Bitcoin goes mainstream
Alexander says he learned about bitcoin in October 2012. At the time, there were few places that accepted bitcoins.
"We made people realize that you can use (bitcoins) to buy something quickly," he says. "There is still a lot to be desired in ease of use for the everyday consumer."
Forbes' Hill tried in May 2013 to live on bitcoin for a week. She survived but struggled, having to cope without coffee during that time and even having to change apartments because her landlord at the time wouldn't accept payment in bitcoins.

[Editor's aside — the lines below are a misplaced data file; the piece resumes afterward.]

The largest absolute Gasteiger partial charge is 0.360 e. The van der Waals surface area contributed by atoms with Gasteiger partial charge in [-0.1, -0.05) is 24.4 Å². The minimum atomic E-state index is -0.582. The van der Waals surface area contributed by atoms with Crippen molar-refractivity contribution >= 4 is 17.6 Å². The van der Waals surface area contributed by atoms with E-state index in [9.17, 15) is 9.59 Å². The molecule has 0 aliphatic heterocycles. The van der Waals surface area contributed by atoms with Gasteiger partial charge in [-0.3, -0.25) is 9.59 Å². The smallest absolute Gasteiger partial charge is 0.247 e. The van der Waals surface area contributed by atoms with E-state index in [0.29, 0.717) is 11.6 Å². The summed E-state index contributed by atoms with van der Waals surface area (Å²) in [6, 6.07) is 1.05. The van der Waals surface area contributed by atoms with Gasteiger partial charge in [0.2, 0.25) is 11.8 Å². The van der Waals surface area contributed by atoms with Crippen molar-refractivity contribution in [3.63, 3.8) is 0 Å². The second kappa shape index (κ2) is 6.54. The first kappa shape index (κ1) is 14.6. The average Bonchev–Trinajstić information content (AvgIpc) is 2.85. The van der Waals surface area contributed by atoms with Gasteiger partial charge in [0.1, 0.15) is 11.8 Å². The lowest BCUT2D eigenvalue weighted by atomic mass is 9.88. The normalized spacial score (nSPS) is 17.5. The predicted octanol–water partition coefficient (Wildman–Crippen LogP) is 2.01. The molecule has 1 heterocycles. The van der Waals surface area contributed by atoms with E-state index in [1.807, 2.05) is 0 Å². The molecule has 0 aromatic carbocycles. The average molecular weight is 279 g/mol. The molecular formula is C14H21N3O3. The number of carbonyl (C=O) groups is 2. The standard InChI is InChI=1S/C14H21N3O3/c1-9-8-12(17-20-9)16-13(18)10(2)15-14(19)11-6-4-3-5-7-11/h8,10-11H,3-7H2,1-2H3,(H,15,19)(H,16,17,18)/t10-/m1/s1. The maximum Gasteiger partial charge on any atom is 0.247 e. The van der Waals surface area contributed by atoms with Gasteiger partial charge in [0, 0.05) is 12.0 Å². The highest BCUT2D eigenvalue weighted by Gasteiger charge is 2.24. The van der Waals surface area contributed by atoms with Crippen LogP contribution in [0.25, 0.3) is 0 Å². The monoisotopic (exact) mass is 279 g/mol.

A year later, Hill redid her experiment. It's still tough to live on bitcoins, but it's a little easier now that more companies accept the cryptocurrency.
"It's not designed to be used the way I'm using it," Hill says. "There are many places in the world where it will be very difficult to live on bitcoins."
Hill says one exciting part of bitcoin is that it bucks the traditional payments system.
She says bitcoin allows users to circumvent third-party intermediaries such as banks, PayPal, MoneyGram or Western Union that could slow down transfers or add fees. And, it provides an opportunity for transactions to be more secure and private.